The West’s failed Syria policy: Why it’s time to do nothing

John Hulsman
The Obama administration sees the situation correctly (Source: Getty)

When I worked in Washington, perhaps the dreariest job of all was covering congressional hearings.

It is a task that only the interns end up doing, and then under protest. In fact, in my office, we literally drew straws for the ordeal, with the short straw having to spend a numbing eight hours or so listening to politicians ask questions that are invariably speeches, to witnesses that tended to look at their watches every other minute or so.

However, every once in a while – in spite of the inauspicious setting – the truth comes out. One such moment occurred just weeks ago, as general Lloyd Austin, head of US Central Command, was asked a specific question he simply could not get out of.

When queries were made as to how many “moderate” Syrian rebels were now in the field as a result of the new $500m US training programme, the general gulped, shifted uncomfortably in his seat, and devastatingly answered “four or five.”

That is the pathetic state of the White House’s strategy on Syria.

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But worse was yet to come. At about the same time as the general let slip the awful truth on Capitol Hill, more catastrophic news was barrelling down the hill. It seems that fighters with Division 30, a supposedly moderate Syrian rebel force comprising 75 men, formed by the US to take on Isis in Syria, surrendered to Jabhat al-Nusra, the local al-Qaeda affiliate, the moment they returned to the country.

Quick as a flash, the division betrayed their backers and happily handed their American-supplied weapons (and a huge amount of ammunition) over to the perpetrators of 9/11. This was America’s first attempt, using training camps in Turkey, to somehow manufacture moderate Syrian boots on the ground to take the fight to radical Islam.

When asked why he did it, Division 30’s commander Anas Ibrahim Obaid forthrightly said he needed the weapons. How many more such incidents do we need to read the tea leaves in Syria? The bankruptcy of Western policy in Syria reminds me of the time President Truman sent general Marshall off to China, during the height of the civil war there. Marshall was to meet with Mao and Chiang Kai-shek, determining which of them was the moderate, the knight in shining armour that America could wholeheartedly support. The bemused general came back rightly saying no such moderate beast existed, to the perplexity of the White House.

Given the hell that is Syria, the desire to both stop the fighting and halt the endless stream of refugees understandably fleeing the Hades that surrounds them, we are once more fruitlessly looking for “moderates” to champion. Evidently we have found four or five.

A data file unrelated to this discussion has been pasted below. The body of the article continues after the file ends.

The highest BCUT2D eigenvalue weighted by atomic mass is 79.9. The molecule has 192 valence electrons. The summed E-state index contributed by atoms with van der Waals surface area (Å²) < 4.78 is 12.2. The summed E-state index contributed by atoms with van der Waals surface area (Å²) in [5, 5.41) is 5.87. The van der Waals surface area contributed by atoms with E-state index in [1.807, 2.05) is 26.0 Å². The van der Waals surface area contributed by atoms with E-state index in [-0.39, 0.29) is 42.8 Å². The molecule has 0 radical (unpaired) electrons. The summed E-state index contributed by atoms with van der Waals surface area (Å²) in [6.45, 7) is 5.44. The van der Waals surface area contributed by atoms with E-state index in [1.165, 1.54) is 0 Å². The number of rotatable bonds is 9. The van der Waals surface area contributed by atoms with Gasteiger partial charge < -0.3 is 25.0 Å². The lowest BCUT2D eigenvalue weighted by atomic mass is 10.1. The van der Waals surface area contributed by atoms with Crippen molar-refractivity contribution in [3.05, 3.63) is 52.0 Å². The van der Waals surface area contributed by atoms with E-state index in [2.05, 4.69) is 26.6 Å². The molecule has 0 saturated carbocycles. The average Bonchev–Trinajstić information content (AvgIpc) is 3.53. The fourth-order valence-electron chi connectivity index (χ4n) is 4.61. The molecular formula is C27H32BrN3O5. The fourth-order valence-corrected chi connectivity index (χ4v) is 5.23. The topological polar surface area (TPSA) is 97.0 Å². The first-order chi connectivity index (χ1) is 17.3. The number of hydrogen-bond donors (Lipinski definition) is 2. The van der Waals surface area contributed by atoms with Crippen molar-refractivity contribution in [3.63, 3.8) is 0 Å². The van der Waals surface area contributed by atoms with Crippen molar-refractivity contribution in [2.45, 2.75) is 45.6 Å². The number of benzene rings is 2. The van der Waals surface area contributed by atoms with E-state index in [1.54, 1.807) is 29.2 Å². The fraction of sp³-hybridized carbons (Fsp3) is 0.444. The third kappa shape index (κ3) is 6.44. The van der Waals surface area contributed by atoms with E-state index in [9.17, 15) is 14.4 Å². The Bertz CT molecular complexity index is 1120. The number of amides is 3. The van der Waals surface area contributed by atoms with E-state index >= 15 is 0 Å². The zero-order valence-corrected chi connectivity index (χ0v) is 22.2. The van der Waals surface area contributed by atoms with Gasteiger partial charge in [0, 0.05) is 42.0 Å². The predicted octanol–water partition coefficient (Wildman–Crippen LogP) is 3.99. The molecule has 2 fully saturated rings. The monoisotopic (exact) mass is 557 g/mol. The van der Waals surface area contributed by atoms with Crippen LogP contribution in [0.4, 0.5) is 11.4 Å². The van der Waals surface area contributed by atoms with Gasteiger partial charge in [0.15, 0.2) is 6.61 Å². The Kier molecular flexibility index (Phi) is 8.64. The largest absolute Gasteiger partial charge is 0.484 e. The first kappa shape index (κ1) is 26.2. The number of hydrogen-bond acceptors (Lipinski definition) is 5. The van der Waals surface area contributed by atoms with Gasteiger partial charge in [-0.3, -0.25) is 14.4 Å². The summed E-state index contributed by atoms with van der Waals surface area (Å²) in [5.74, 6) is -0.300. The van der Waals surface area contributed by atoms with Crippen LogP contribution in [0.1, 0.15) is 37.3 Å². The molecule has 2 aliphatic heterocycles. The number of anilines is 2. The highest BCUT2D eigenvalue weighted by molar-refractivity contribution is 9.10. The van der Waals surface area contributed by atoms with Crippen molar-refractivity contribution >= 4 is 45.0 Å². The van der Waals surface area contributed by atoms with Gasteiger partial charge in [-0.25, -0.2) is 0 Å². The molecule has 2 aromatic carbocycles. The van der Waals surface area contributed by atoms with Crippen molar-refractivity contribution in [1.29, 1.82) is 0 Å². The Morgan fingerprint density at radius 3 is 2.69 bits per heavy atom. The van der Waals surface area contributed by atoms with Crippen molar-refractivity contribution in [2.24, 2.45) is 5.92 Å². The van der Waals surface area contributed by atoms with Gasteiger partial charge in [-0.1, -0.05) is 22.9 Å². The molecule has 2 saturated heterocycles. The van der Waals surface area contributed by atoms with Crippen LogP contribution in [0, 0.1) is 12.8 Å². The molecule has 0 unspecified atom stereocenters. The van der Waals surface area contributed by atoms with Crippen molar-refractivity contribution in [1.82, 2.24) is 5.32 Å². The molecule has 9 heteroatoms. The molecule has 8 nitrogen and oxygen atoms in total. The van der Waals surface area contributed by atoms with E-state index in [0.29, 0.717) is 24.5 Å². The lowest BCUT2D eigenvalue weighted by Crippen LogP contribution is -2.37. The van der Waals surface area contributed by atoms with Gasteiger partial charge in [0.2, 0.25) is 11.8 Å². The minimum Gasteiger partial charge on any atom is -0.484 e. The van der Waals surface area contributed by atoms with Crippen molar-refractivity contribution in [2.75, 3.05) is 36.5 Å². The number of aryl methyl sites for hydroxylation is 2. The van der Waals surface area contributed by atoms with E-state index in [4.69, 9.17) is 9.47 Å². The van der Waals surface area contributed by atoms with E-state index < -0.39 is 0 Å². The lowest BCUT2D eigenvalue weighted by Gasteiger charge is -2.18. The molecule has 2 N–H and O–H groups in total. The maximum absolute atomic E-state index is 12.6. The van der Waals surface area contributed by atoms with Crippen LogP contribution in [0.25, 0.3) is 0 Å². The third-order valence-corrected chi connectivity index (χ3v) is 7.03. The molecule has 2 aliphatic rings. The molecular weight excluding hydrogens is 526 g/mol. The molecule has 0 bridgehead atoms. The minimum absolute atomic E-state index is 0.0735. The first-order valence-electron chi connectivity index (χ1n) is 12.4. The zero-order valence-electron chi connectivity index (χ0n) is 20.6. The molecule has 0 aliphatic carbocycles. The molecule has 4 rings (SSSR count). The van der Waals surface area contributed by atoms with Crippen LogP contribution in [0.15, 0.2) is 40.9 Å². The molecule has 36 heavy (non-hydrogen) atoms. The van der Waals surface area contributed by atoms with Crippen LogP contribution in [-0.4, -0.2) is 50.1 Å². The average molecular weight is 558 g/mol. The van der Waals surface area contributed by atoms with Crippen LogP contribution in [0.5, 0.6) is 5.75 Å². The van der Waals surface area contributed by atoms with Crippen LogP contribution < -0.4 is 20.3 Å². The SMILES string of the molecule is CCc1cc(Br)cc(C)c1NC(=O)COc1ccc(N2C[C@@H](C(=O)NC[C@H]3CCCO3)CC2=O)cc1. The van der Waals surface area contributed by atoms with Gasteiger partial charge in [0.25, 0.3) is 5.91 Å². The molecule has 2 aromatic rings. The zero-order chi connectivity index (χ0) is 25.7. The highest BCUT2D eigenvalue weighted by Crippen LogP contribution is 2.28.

More than most, the Obama administration sees the situation correctly, but is cynically going through the motions, half-heartedly advocating a tepid policy it knows has absolutely no chance of success, in order to keep gormless Republican hawks (as well as muscular Democratic do-gooders) off its back.

We are back in the old moral trap: the West wants to feel good about Syria, but it isn’t prepared to make the sacrifices of blood and treasure to do good. Frankly, given the horrendous major players on the ground in Syria – Isis, Assad, and al-Qaeda – no serious military effort of any kind makes sense, as the Russians are about to discover when they commence their second Afghanistan by futilely propping up Assad’s murderous regime.

In the face of the pestilence of war, there is always moral pressure to fall under the influence of the two most dangerous words in the foreign policy lexicon, “do something”. What that “something” is, often is not made very clear. But that is not true morality – having an idealistic goal and being willing to pay the price to see that vision realised – but rather the phoney moralism so characteristic of much of American and European thought in these dreary days.

Even David Cameron wants to get in on the act, salving his conscience by reportedly wishing to get parliamentary approval for bombing someone or other in Syria, as though such a mindless stance will make one jot of difference.

The great American theologian and thinker Reinhold Niebuhr was the author of the Serenity Prayer used by Alcoholics Anonymous; it ought to be required reading for all those western policy-makers so eager to “do something” in Syria: “God, grant me the serenity to accept the things I cannot change/ The courage to change the things I can/ And the wisdom to know the difference.”

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